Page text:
What do the chains in the "three estate" cartoon signify?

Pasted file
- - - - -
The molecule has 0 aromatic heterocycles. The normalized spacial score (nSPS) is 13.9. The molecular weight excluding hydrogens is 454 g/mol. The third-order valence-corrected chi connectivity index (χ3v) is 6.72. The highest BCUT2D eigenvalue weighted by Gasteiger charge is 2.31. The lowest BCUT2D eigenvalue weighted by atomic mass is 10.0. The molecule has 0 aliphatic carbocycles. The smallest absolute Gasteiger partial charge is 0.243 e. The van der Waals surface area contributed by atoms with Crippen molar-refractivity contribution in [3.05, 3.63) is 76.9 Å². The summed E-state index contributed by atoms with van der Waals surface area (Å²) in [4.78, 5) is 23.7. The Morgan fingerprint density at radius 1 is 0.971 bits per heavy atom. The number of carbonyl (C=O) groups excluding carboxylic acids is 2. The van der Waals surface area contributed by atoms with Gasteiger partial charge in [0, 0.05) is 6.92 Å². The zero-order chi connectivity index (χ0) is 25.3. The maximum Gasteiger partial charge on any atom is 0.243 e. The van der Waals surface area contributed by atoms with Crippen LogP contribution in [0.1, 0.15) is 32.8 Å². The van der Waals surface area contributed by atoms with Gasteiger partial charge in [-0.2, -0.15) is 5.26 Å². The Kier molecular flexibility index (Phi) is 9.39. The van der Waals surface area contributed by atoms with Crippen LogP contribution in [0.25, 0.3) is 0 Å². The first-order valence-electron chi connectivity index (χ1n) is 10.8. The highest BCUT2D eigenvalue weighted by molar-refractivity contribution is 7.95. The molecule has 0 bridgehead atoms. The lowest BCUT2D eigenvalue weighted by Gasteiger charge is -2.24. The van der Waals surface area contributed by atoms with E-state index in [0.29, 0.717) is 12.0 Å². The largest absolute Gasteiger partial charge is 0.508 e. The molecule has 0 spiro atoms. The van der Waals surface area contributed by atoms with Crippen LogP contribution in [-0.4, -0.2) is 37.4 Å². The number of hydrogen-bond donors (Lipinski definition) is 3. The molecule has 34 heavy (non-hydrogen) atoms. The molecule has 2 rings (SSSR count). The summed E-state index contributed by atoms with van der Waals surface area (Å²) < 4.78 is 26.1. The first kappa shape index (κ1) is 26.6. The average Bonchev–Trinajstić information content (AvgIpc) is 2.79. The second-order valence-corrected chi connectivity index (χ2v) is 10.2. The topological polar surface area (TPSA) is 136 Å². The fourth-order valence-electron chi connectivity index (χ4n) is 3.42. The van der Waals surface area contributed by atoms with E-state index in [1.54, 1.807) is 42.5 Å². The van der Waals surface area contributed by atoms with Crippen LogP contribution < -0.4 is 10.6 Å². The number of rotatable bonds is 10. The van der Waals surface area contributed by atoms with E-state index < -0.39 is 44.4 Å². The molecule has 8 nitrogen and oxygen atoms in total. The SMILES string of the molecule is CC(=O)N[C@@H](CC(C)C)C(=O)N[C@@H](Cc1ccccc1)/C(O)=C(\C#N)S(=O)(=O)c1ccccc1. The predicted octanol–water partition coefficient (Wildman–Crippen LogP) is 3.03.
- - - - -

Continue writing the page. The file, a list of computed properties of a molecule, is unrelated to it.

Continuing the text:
There was a very famous political cartoon produced in the years immediately prior to the French Revolution that depicted two French noblemen and a bishop sitting on the back of an emaciated, shirtless figure shackled hand and feet with chains. The poor figure having to carry the bloated noblemen and clergy represents the Third Estate (the clergy was the First and the nobles were the Second Estates). His shackles represent the complex system of laws and cultural traditions that "bound" the Third Estate. These included especially the unequal tax codes--a "head" tax that vexed the bourgeoisie, the comfortable middle classes that nevertheless lacked titles and the privileges that went along with them. It also included the gabelle, a tax on salt that affected the poorest Frenchmen (also part of the Third Estate) hardest. Additionally, the Third Estate resented royally granted monopolies that tended to favor nobles over those without titles. So the "chains" that shackle the Third Estate are legal and traditional ones imposed by the so-called ancien régime, the system under the Bourbon monarchs. It was anger at these restrictions, in addition to the fiscal crisis that gripped the country in the late 1780s, that sparked the French Revolution.